CyberArk has released an online version of a file decryptor. This is a simplified, web version of the “White Phoenix” decryptor, initially available from the source code placed on GitHub.
White Phoenix Decryptor by CyberArk Goes Online
CyberArk, a public information security company that previously developed White Phoenix decrypter, has recently published a simplified web version. The older one, available on GitHub in the form of a source code, was a bit of a complication. It does not require installation or additional actions on the victim’s part. Instead, it lets you decrypt a file in two clicks by loading it into a browser window.
The web version appears to be a rather convenient solution, as all you need to do to decrypt a file is to upload it to the site and click “recover”. On the other hand, the service has some limitations, including a 10 MB file size limit and the ability to download only one file at a time. In addition, when recovering confidential information, experts recommend using the standalone version for security reasons.
What is White Phoenix?
White Phoenix is an open-source ransomware decryptor created by CyberArk. It targets ransomware operations that use intermittent encryption. The tool can analyze the encrypted files and try to recover the original data using various algorithms and techniques.
As the devs say, this decryptor can restore up to 50% of the file content, depending on the type and size of the file and the encryption method used by the ransomware. White Phoenix supports various file types, such as PDF, Word, Excel, ZIP, and PowerPoint. It can also handle virtual machines (VMs) and disk images, often targeted by ransomware. Standalone version White Phoenix is a Python project on GitHub that users can download and run on their machines.
For the decryptable ransomware strains, authors name BlackCat/ALPHV, Play, Qilin/Agenda, BianLian, and DarkBit. As I’ve mentioned above, the key point here is the use of intermittent encryption. Such an approach allows to drastically increase the encryption operation, without weakening the cipher itself. White Phoenix concatenates unencrypted parts and reverses hex encoding and CMAP scrambling. However, depending on the file type and ransomware, the decryptor may not work well. So, certain file strings must be readable for the decryptor to work correctly. Even if White Phoenix cannot help restore entire systems, it could still help retrieve some data from valuable files.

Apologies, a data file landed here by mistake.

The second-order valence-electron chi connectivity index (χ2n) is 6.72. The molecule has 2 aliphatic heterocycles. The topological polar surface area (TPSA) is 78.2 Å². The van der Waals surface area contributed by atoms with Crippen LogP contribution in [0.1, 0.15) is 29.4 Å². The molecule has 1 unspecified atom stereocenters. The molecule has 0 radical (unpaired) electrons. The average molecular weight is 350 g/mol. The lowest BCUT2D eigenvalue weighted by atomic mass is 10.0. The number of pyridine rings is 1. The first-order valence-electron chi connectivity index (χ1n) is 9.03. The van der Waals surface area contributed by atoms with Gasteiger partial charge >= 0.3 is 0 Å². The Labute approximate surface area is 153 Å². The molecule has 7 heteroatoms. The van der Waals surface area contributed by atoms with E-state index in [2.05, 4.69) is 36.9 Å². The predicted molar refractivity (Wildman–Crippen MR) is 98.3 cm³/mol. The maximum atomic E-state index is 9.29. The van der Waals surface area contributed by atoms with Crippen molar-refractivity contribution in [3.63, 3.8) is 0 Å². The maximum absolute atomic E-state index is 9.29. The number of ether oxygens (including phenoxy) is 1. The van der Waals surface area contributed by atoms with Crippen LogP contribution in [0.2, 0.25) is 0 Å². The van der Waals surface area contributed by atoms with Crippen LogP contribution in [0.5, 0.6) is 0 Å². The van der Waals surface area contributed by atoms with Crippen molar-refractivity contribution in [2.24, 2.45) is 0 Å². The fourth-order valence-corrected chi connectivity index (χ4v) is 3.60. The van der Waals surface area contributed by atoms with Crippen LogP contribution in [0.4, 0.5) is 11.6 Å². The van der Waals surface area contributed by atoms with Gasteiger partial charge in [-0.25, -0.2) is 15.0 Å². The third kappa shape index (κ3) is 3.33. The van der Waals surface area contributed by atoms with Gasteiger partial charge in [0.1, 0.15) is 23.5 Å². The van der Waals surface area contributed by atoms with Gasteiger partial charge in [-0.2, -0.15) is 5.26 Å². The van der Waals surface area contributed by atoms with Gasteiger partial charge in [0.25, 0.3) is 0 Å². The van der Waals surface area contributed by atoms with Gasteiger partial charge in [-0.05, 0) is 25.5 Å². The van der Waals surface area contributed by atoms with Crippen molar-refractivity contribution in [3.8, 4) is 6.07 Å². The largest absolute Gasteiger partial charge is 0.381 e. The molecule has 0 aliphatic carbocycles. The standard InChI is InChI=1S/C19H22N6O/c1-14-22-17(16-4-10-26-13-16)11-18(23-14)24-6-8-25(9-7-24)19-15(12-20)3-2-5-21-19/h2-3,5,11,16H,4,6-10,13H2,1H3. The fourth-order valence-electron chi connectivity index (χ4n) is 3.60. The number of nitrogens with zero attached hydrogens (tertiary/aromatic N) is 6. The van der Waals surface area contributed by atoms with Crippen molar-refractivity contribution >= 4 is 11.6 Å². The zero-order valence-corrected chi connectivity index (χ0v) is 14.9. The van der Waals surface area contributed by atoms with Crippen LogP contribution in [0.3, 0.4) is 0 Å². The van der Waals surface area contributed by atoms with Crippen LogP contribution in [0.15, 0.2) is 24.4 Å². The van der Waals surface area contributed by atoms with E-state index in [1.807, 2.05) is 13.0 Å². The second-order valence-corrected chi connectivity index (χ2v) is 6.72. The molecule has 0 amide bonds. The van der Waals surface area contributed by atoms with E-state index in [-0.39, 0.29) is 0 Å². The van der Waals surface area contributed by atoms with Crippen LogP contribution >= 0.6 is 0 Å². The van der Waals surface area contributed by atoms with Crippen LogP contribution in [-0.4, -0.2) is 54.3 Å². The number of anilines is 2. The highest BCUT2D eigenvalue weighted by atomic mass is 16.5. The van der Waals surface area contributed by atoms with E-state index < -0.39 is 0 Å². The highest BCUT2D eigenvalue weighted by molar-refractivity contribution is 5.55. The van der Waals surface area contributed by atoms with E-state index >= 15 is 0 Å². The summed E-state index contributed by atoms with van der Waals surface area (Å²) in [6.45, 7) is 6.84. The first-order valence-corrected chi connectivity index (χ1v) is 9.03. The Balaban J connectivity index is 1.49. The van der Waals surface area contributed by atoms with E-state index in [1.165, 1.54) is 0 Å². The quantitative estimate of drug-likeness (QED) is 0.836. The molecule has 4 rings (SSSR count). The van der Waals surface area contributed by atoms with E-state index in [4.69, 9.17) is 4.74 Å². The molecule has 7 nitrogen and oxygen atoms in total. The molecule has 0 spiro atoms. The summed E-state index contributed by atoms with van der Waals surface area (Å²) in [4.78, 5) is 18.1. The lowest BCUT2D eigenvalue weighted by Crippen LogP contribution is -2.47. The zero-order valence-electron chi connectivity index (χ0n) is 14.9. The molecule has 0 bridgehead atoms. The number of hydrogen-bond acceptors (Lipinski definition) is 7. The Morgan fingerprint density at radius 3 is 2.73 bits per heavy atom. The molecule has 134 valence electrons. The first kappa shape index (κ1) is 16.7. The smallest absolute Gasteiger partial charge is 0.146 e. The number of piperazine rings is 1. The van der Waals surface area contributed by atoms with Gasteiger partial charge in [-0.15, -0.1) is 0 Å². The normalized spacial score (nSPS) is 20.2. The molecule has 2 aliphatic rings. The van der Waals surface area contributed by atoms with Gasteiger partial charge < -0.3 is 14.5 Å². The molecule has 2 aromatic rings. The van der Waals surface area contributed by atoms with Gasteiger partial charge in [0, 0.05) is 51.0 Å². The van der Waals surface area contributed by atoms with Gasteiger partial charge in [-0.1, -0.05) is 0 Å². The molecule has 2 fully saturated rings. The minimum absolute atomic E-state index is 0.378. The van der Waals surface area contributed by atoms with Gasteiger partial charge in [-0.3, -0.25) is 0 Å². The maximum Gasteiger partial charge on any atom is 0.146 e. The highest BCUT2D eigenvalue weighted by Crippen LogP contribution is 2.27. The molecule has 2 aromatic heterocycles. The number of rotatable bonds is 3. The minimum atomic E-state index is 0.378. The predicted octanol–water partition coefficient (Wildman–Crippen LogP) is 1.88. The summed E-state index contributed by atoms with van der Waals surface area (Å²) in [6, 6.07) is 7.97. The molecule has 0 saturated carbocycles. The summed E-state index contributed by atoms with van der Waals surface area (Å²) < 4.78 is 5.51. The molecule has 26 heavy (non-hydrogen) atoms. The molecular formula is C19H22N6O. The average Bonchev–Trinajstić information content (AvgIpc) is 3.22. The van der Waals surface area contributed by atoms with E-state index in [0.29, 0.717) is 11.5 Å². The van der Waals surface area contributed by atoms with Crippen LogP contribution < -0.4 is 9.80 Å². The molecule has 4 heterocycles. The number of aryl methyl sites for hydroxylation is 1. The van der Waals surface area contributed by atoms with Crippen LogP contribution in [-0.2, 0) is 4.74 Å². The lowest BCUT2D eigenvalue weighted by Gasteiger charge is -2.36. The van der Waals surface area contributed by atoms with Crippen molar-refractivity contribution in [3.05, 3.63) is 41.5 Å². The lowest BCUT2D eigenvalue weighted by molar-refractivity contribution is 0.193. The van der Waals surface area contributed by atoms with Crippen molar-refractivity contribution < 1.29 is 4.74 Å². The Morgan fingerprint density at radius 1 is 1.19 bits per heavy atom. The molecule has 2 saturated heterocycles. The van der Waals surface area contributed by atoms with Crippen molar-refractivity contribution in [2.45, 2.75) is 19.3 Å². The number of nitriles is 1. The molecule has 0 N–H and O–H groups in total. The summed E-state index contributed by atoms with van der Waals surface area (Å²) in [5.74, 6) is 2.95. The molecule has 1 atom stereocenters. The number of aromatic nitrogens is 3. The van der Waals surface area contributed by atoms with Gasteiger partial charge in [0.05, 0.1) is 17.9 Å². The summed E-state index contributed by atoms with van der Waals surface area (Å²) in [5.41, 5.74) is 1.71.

January 2024 is Rich on Decryptors
Updated CyberArk decryptor adds one more case in a pretty interesting trend. At the beginning of January 2024, decryptors for Tortilla and Black Basta ransomware were released. Even though White Phoenix is not a new release but rather a new feature, it adds to a number of victims who can ease their file recovery procedure. Popularity means a lot for software developers, so making a decryptor more public among other things means more possibilities in further development.
While the number of decryptors for different ransomware types keeps rising every month, the vast majority of victims are out of their focus. For that reason, the best option here is to avoid ransomware infections at all. Fortunately, this threat is well-researched and the counteraction methods are known and effective.
- Avoid shady software sources. Torrents, warez sites and just pages that offer cracked software may contain packages with malware, spyware, or viruses. Using them is a russian roulette for your safety, and also violates the law. Price tag for licensed software appears rather small when compared to the cost of recovery after malware attack.
- Be careful with email messages. You should not open or reply to email messages from unknown or suspicious senders. Phishing remains the most effective method to trick people into dangerous activity. This way, crooks can ask for your personal or financial information, offer you a prize or reward, or claim to be from a government or official agency.
- Do not run applications from an unknown source. Those utilities or “programs for testing” may be different from what they look like. Even when someone you trust offers you to use one, it is important to treat these programs with additional caution.
- Apply disk encryption. When dealing with sensitive data, it is not unreasonable to use disk encryption. It prevents unauthorized access to the data, as well as makes it harder for intruders to encrypt it.
- Use effective anti-malware software. This is the primary rule for each user. GridinSoft Anti-Malware will act as an additional safety layer, when preventive measures fail or absent for some reason. Also, it can clean up your system if it has already been infected.